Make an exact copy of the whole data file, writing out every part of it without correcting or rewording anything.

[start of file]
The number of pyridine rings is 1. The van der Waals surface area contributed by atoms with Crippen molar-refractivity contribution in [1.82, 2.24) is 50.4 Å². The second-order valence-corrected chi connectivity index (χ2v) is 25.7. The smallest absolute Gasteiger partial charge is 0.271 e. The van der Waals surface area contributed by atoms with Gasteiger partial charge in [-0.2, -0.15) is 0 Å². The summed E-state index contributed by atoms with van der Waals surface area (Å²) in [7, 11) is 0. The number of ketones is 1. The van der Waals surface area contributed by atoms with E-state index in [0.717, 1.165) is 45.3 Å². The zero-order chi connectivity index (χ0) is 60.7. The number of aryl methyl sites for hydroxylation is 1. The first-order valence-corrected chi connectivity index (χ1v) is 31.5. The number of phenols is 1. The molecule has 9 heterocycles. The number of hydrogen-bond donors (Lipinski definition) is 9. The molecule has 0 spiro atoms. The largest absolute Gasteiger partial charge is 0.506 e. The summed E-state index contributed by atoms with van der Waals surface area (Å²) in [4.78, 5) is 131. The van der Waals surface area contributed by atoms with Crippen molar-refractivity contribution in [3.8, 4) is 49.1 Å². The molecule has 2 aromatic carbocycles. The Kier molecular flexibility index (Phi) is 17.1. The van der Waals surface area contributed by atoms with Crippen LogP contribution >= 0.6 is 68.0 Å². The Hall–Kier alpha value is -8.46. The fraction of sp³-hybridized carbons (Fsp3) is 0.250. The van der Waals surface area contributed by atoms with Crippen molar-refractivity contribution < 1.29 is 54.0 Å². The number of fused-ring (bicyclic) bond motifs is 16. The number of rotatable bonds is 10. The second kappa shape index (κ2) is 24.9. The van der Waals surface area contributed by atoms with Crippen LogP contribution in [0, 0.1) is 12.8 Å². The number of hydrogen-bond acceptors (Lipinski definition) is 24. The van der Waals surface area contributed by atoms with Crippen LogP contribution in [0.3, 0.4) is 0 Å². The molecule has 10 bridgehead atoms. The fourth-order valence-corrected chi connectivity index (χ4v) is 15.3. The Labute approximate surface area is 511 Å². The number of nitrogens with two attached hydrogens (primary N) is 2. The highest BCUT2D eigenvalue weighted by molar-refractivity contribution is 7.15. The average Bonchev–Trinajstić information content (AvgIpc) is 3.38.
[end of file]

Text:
The number of pyridine rings is 1. The van der Waals surface area contributed by atoms with Crippen molar-refractivity contribution in [1.82, 2.24) is 50.4 Å². The second-order valence-corrected chi connectivity index (χ2v) is 25.7. The smallest absolute Gasteiger partial charge is 0.271 e. The van der Waals surface area contributed by atoms with Gasteiger partial charge in [-0.2, -0.15) is 0 Å². The summed E-state index contributed by atoms with van der Waals surface area (Å²) in [7, 11) is 0. The number of ketones is 1. The van der Waals surface area contributed by atoms with E-state index in [0.717, 1.165) is 45.3 Å². The zero-order chi connectivity index (χ0) is 60.7. The number of aryl methyl sites for hydroxylation is 1. The first-order valence-corrected chi connectivity index (χ1v) is 31.5. The number of phenols is 1. The molecule has 9 heterocycles. The number of hydrogen-bond donors (Lipinski definition) is 9. The molecule has 0 spiro atoms. The largest absolute Gasteiger partial charge is 0.506 e. The summed E-state index contributed by atoms with van der Waals surface area (Å²) in [4.78, 5) is 131. The van der Waals surface area contributed by atoms with Crippen molar-refractivity contribution in [3.8, 4) is 49.1 Å². The molecule has 2 aromatic carbocycles. The Kier molecular flexibility index (Phi) is 17.1. The van der Waals surface area contributed by atoms with Crippen LogP contribution >= 0.6 is 68.0 Å². The Hall–Kier alpha value is -8.46. The fraction of sp³-hybridized carbons (Fsp3) is 0.250. The van der Waals surface area contributed by atoms with Crippen molar-refractivity contribution < 1.29 is 54.0 Å². The number of fused-ring (bicyclic) bond motifs is 16. The number of rotatable bonds is 10. The second kappa shape index (κ2) is 24.9. The van der Waals surface area contributed by atoms with Crippen LogP contribution in [0, 0.1) is 12.8 Å². The number of hydrogen-bond acceptors (Lipinski definition) is 24. The van der Waals surface area contributed by atoms with Crippen LogP contribution in [0.3, 0.4) is 0 Å². The molecule has 10 bridgehead atoms. The fourth-order valence-corrected chi connectivity index (χ4v) is 15.3. The Labute approximate surface area is 511 Å². The number of nitrogens with two attached hydrogens (primary N) is 2. The highest BCUT2D eigenvalue weighted by molar-refractivity contribution is 7.15. The average Bonchev–Trinajstić information content (AvgIpc) is 3.38.